The clinical trial titled "Effect of oral administration of nicotinamide mononucleotide on clinical parameters and nicotinamide metabolite levels in healthy Japanese men" was published in The Endocrine Journal in February of 2020. The group of scientists led by Junichiro Irie completed this study to explore the safety and effective metabolism of nicotinamide mononucleotide (NMN) in humans, specifically healthy men. The study can be found here.
In this study, researchers administered three different doses of NMN to 10 healthy men in a single-arm, non-randomized intervention. Each participant was given a single oral dose of 100, 250, or 500 mg NMN. After each dose, clinical parameters and pharmacokinetics were evaluated for 5 hours. An ophthalmic examination and sleep quality assessment were conducted before and after the intervention. Prior research had indicated that a decline in cellular nicotinamide adenine dinucleotide (NAD+) levels could contribute to aging-related disorders, and therapeutic approaches aimed at increasing cellular NAD+ had shown potential to prevent these disorders in animal models. However, the safety of NMN in humans remained unclear, spurring this experiment on healthy Japanese men.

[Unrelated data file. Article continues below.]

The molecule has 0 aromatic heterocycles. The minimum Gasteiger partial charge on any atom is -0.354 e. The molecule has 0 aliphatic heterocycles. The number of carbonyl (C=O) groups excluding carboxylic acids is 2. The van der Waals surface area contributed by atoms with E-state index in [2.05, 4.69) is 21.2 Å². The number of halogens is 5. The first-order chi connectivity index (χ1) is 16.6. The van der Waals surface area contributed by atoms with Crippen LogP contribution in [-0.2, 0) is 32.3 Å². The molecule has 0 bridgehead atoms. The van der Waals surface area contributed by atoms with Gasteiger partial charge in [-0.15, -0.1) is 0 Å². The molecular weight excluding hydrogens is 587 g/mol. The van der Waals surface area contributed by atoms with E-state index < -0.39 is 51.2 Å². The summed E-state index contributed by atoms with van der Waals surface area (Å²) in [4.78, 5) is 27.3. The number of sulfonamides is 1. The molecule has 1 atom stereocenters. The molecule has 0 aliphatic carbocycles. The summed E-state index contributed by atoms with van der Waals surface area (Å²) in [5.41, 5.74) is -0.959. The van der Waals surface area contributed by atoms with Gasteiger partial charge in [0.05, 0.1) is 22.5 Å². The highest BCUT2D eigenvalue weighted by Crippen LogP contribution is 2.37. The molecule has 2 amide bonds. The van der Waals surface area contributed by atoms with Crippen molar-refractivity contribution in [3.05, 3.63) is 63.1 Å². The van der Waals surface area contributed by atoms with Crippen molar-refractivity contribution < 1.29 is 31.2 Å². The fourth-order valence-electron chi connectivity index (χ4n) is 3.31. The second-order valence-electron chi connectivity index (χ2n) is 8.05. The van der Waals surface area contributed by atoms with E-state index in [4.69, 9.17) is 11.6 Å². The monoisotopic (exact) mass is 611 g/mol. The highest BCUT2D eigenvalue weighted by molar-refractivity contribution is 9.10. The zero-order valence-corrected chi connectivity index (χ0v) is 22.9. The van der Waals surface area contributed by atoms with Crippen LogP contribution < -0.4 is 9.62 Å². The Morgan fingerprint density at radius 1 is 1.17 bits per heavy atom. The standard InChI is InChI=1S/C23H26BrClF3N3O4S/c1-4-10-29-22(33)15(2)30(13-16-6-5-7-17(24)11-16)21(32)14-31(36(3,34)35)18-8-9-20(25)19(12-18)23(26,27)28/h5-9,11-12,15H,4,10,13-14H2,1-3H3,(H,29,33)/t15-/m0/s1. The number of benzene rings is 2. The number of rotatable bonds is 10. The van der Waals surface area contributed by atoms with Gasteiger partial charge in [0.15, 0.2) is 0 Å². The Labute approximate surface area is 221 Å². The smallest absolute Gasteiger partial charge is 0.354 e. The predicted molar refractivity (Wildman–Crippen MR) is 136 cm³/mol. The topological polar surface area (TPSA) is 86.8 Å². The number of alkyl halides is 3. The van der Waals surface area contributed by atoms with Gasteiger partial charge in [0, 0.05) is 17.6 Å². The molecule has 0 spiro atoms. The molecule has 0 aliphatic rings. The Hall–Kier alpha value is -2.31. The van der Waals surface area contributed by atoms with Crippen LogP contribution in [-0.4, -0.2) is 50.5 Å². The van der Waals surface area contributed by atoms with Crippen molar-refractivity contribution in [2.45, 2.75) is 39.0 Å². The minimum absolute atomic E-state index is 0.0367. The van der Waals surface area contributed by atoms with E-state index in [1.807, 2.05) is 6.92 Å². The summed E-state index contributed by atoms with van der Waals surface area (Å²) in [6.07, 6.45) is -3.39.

The study did not observe any significant changes in clinical symptoms, heart rate, blood pressure, oxygen saturation, or body temperature in the test subjects following the NMN administration. Laboratory analyses showed no significant changes except for observed increases in serum bilirubin levels and decreases in serum creatinine, chloride, and blood glucose levels, all within the normal ranges. These changes were independent of the administered NMN dose. In addition to these findings, the results of ophthalmic examinations and sleep quality scores showed no notable differences before and after the NMN intervention.
Researchers determined the single oral administration of NMN was safe and effectively metabolized in healthy men without causing any significant deleterious effects. These findings indicate an exciting potential for using NMN as a therapeutic strategy to combat aging-related disorders in humans. This evidence adds to growing research suggesting that NMN could serve as an effective anti-aging supplement.
- The single administration of NMN via oral delivery is safe and metabolized effectively in healthy men without causing any harmful effects.
- Clinical parameters including heart rate, blood pressure, oxygen saturation, and body temperature did not show any significant changes post NMN administration.
- Some changes were observed within laboratory analyses, such as increased serum bilirubin levels and decreased serum creatinine, chloride, and blood glucose levels. However, these changes remained within the normal ranges.
- NMN administration caused a significant increase in plasma concentrations of N-methyl-2-pyridone-5-carboxamide and N-methyl-4-pyridone-5-carboxamide in a dose-dependent manner.
- No significant changes were observed in ophthalmic examinations and sleep quality scores pre and post NMN intervention.
- The oral administration of NMN could potentially be used as a therapeutic strategy to combat aging-related disorders in humans.